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104th World Day of Migrants and Refugees
January 14, 2018
Message from Pope Francis
“You shall treat the stranger who sojourns with you as the native among you, and you shall love him as yourself, for you were strangers in the land of Egypt: I am the Lord your God” (Leviticus 19:34).
Throughout the first years of my pontificate, I have repeatedly expressed my particular concern for the lamentable situation of many migrants and refugees fleeing from war, persecution, natural disasters and poverty. This situation is undoubtedly a “sign of the times” which I have tried to interpret, with the help of the Holy Spirit, ever since my visit to Lampedusa on 8 July 2013. When I instituted the new Dicastery for Promoting Integral Human Development, I wanted a particular section – under my personal direction for the time being – to express the Church’s concern for migrants, displaced people, refugees and victims of human trafficking.
January 14, 2018 is the 104th World Day of Migrants and Refugees. This Day invites us to attend to the needs and conditions of the migrants and refugees who have risked their life to flee war, persecution, natural disaster, and poverty.
Immigration—throughout the world and within the United States—is clearly a hot button issue, when addressed from a political perspective. However, it is also a perfect opportunity to experience grace in the tension, as we interpret our life through the lens of faith. From a secular perspective, this stance will appear radical. From a faith perspective, this stance will bring peace.
Pope Francis calls the situation of migrants and refugees “undoubtedly a ‘sign of the times’ which I have tried to interpret, with the help of the Holy Spirit… Every stranger who knocks at our door is an opportunity for an encounter with Jesus Christ, who identifies with the welcomed and rejected strangers of every age.”
On this 104th World Day of Migrants and Refugees, Pope Francis invites us to find solidarity across difference. “This solidarity must be concretely expressed at every stage of the migratory experience.” He calls each of us, to “respond to the many challenges of contemporary migration with generosity, promptness, wisdom, and foresight.” He states, “our shared response may be articulated in four verbs: to welcome, to protect, to promote, and to integrate.”
Welcoming suggests a personal encounter—focusing actions on the centrality of the human person. Pope Francis states, “Welcoming means, above all, offering broader options for migrants and refugees to enter destination countries safely and legally. “ He goes on, “collective and arbitrary expulsions of migrants and refugees are not suitable solutions, particularly where people are returned to countries which cannot guarantee respect for human dignity and fundamental rights.”
The call to welcome can be counter-cultural, given our political climate. However, it is rooted deeply in our faith—resonating with welcoming the birth of Jesus himself. The Basilica makes substantial commitments to welcoming through its wide range of Liturgies, RCIA, and St. Vincent de Paul Ministry. The Immigrant Support Ministry has welcomed five refugee families and supported several families seeking asylum.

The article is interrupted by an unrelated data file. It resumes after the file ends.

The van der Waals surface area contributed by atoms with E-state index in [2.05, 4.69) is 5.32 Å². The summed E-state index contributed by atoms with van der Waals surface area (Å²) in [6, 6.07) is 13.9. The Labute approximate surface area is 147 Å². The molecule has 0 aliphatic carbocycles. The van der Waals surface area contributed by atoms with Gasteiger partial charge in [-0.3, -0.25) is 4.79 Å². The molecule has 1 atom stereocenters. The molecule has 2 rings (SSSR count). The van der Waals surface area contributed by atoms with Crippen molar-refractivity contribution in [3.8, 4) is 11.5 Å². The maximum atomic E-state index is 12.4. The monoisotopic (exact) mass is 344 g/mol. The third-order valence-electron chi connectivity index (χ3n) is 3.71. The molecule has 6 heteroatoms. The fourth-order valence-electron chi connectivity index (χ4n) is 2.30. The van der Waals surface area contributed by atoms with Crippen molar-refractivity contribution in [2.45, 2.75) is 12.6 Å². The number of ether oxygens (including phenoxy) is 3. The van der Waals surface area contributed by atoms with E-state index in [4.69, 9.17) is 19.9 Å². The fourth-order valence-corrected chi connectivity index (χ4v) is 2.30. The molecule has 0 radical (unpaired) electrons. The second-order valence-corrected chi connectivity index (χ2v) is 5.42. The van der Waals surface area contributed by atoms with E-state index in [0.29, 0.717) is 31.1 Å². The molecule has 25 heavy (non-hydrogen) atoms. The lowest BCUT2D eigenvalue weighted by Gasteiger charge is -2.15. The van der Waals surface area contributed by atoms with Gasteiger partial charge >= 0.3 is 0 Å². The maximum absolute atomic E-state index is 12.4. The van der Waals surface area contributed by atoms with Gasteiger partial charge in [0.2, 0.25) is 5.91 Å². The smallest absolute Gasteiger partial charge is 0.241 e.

Protecting calls us to recognize and defend the God-given dignity of those fleeing danger. Pope Francis states, this “may be understood as a series of steps intended to defend the rights and dignity of migrants and refugees, independent of their legal status.” This absolute acknowledgement of the dignity of the other, and the subsequent call to protection, can expose underlying division in our society. Grounded in our faith, taking the call of Christ seriously, we are invited to stand confidently and faithfully as we declare we will offer care to all—refugees, asylum seekers, and undocumented alike.
What does this protecting look like at The Basilica? What does it mean for us individually and as a parish community? There will be opportunities for you to speak with our Parish Council members about how we live this out, in the coming weeks. Together, let us prayerfully reflect on this call.
Promoting calls for an intentional effort to ensure that all migrants and refuges—as well as the communities who welcome them—are empowered to achieve their potential as human beings.
Integrating calls us to consider the many “opportunities for intercultural enrichment brought about by the presence of migrants and refugees.” We are called to foster a culture of encounter—actively embracing opportunities for cultural exchange, and recognizing the strength of diversity.
The call to Welcome, Protect, Promote and Integrate is not easy. Yet, it is at the heart of the challenge of discipleship in our day. Let us wrestle together with how we can live this out at The Basilica. Let us share our hopes and fears, united in love and forgiveness. We are grateful for this opportunity.
For this Sunday’s readings click on the link below or copy and paste it into your browser. http://www.usccb.org/bible/readings/011418.cfm
Having concluded the Christmas season, beginning this weekend we return to what is known in our liturgical year as Ordinary Time. This designation is meant to distinguish this time in our liturgical year from the other seasons of our Church year, e.g. Advent, Christmas, Lent and Easter.